Filter pore size is the primary determinant of a filter’s effectiveness, but microorganisms also adhere to filter media by electrochemical reactions. Microfilters with “absolute” pore sizes of 0.1–0.4 µm are usually effective to remove cysts and bacteria but may not adequately remove viruses, which are a major concern in water with high levels of fecal contamination (Table 2-10). The Environmental Protection Agency (EPA) designation of water “purifier” indicates that company-sponsored testing has substantiated claims for removing 106 bacteria, 104 (9,999 of 10,000) viruses, and 103 Cryptosporidium oocysts or Giardia cysts, although EPA does not independently test the validity of these claims. NSF International is a nonprofit, nongovernmental organization that develops standards and product certification for public health and safety.
  5. Ganado

    Ganado Monkey+++

    Chlorine dioxide? really! This is not a stable form of chlorine. You are better off with a stable form of chlorine along with a ph meter

    Chlorine in its various forms is the most commonly used pool disinfectant. In addition to killing bacteria, chlorine helps to kill algae and destroy waste material not removed by the filter system. In its natural or elemental state, chlorine is a gas. But chlorine gas is very toxic and hard to handle safely. This is why chlorine is combined with other compounds to form several liquids and solids which are effective sanitizers and safer to handle than chlorine gas. The use of chlorine in a swimming pool as a sanitizer has long been recognized. No matter what form of chlorine you use, it's primary purpose is to combine with water to form what is called FREE CHLORINE or "Hypochlorous Acid"(HA) . It is only the chlorine in the form of HA that sanitizes and disinfects. Over 90% of the sanitizing power of any chlorine comes in form of the all important HA. HA has certain limitations. It tends to be unstable in the presence of sunlight, high temperatures and low ph levels. These conditions cause rapid chlorine loss. The amount of Hypochlorous Acid (disinfectant) your chlorine forms is dependent on the pool water Ph. As the Ph increases, the percentage of chlorine that forms into disinfectant decreases. For example, at a Ph of "8", only 23% of the chlorine is forming disinfectant. This is one reason why Ph should be monitored. All swimming pools can develop "CHLORINE DEMAND" when insufficient chlorine is present. Dissolved iron, bacteria, perspiration, algae, pollen spores, and other organic materials create a "CHLORINE DEMAND" in pool water. If enough chlorine were added to form the suitable amount of HA to oxidize all of the pollutants present, a "CHLORINE DEMAND" would no longer exist.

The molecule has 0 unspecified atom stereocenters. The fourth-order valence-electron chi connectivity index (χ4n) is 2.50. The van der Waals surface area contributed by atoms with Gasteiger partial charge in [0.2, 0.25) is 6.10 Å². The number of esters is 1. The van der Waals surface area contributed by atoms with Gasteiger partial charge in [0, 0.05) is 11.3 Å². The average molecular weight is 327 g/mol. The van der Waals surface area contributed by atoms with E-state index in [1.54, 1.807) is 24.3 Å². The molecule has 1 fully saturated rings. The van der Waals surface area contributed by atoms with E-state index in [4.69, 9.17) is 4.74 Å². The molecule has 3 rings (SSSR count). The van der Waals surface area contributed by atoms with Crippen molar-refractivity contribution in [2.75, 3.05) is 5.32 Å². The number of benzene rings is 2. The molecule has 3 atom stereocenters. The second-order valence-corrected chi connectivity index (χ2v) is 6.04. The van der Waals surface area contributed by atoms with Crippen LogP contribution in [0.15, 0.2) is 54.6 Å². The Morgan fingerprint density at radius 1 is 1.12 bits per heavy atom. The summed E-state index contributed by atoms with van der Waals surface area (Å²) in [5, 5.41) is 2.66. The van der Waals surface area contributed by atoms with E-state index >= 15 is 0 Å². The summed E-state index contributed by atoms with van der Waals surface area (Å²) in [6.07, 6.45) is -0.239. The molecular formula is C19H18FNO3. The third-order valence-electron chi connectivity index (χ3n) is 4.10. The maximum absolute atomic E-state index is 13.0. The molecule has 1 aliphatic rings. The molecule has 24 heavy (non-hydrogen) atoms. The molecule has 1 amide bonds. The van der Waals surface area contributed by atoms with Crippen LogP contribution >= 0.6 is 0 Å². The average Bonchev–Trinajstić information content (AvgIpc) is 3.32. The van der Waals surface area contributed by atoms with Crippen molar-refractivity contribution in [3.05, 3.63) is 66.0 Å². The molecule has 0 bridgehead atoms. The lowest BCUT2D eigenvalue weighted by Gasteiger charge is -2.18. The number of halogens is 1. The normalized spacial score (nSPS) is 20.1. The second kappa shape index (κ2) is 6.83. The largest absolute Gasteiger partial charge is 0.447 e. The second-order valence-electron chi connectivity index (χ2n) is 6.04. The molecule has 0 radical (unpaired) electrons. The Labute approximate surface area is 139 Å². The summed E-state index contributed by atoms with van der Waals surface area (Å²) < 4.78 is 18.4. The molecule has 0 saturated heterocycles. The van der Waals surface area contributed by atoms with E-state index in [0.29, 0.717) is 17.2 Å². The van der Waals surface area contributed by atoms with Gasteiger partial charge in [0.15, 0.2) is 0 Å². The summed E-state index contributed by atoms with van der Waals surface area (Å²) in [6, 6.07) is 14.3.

Calcium Hypochlorite is a dry "Unstabilized" granular product with a calcium base. It is 65% available chlorine with a Ph of 12 to 13. It is slow dissolving and should be dissolved in a bucket of water prior to adding to the pool. Constant use of a calcium based chlorine will increase the calcium hardness and cause the Ph to climb upward. In the presence of heat and sunlight, it is relatively unstable and precipitates out of the water rapidly.

    Sodium Hypochlorite is a "Unstabilized" liquid chlorine used in many large commercial as well as smaller private pools where handling and storage is not a problem. It has 10% to 15% available chlorine with a Ph of 13 to 14. It does not store well in heat or sunlight and should be used as soon as possible after it is manufactured. The best results are obtained when it is fed automatically through a sodium hypochlorite feeder directly into the water lines. When in the pool water, liquid chlorine is adversely affected by sunlight. For this reason it is best if you only use liquid when a well balanced Stabilizer reading is present. This product is sold fresh at 10-12% available chlorine in 2.5 gallon yellow jugs.

    Lithium Hypochlorite is an "Unstabilized" granular fast dissolving material with 35% available chlorine and a Ph of 2 to 3. It is not generally available in all parts of the country and is used primarily as a shock treatment. Most stores do not carry this type of chlorine due to its high cost.

    Sodium Dichlor is a "Stabilized" granular chlorine with 56% to 62% available chlorine and a Ph of 7. It is highly resistant to sunlight and heat, thus remaining in water much longer that the previously mentioned chlorine. It can be hand fed as a shock or granular.

    Sodium Trichlor is a "Stabilized" tablet or stick form of chlorine with 90% available chlorine and has a Ph of 2 or 3. It is usually fed by means of a floatingchlorinator or a by-pass type erosion feeder connected to the return lines of the filter system. It is a chlorine that is resistant to sunlight and has a relatively long life in the pool water.